Stressed, miserable and moody

Have you ever got on the train or in your car on a Monday morning and wanted to turn around and head straight back home as you just can’t face going into work. Or you are working all hours and that includes emails in the evenings after work and weekends. Feeling depressed, stressed and moody is becoming the norm then something needs to change.

Especially if there is no light at the end of the tunnel. If the more you give, the more they take and there is no appreciation or give – it’s time to quit!

How to leave and afterwards

Once you decide to leave I recommend the ‘elegant exit’. If you want to go it alone and start your own business I would start working on your side-hustle straight away. Researching what you want to do, maybe start a blog, take a course. The day you do hand in your notice you walk straight into day 1 of your new business. Psychologically it makes a big difference to walk away with a plan of action. Just make sure you have enough savings (between 6 to 12 months to fall back on)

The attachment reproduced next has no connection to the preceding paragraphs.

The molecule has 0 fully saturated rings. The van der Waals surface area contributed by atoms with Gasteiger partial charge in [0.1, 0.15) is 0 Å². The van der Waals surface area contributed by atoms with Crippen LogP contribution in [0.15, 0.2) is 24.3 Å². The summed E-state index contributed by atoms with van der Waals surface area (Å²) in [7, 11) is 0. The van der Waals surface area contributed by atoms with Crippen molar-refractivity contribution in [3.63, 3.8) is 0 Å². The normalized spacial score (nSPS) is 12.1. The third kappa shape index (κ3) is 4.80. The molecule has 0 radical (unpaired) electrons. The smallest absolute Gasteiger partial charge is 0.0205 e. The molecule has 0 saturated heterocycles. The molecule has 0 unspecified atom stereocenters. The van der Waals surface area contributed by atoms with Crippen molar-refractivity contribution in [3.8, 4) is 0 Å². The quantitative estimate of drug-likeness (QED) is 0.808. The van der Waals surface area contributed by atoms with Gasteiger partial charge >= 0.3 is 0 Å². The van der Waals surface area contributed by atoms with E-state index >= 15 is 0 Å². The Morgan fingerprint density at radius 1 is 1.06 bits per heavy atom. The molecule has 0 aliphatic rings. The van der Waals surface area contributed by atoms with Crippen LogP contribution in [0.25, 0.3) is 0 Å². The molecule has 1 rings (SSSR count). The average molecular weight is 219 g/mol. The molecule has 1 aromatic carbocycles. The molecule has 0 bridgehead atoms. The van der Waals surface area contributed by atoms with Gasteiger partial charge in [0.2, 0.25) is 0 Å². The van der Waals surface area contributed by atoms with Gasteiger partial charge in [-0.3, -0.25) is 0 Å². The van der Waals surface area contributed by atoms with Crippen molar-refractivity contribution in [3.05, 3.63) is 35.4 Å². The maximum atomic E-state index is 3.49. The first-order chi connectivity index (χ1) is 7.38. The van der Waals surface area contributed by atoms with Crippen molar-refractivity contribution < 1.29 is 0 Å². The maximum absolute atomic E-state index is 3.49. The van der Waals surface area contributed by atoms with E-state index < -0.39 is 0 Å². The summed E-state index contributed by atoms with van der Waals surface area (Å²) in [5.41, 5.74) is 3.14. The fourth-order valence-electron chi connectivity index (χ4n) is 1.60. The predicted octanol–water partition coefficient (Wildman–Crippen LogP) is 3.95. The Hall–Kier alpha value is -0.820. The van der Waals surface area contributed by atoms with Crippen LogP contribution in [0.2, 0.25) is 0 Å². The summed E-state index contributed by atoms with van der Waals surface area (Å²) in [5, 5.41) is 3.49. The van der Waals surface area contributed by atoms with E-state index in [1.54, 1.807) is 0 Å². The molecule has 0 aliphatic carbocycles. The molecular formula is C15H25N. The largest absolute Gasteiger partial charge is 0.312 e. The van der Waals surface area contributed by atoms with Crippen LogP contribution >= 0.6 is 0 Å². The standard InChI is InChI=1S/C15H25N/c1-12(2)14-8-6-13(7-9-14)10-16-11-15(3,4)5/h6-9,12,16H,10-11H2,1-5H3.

If you decide to quit because you’ve had enough and need to take some time out in between the next job. Once you resign there may be an initial feeling of elation and relief, this is usually followed by a slump.

It is common to feel scared, angry and isolated after some time. Once you are ready start looking for your next role but be prepared for worst case scenario that it will take a lot longer.

Choose the company of positive friends and family who support you as you seek your next venture. If you want to make big career/life changes but just don’t know what you it is you want to do hiring a coach is a great investment.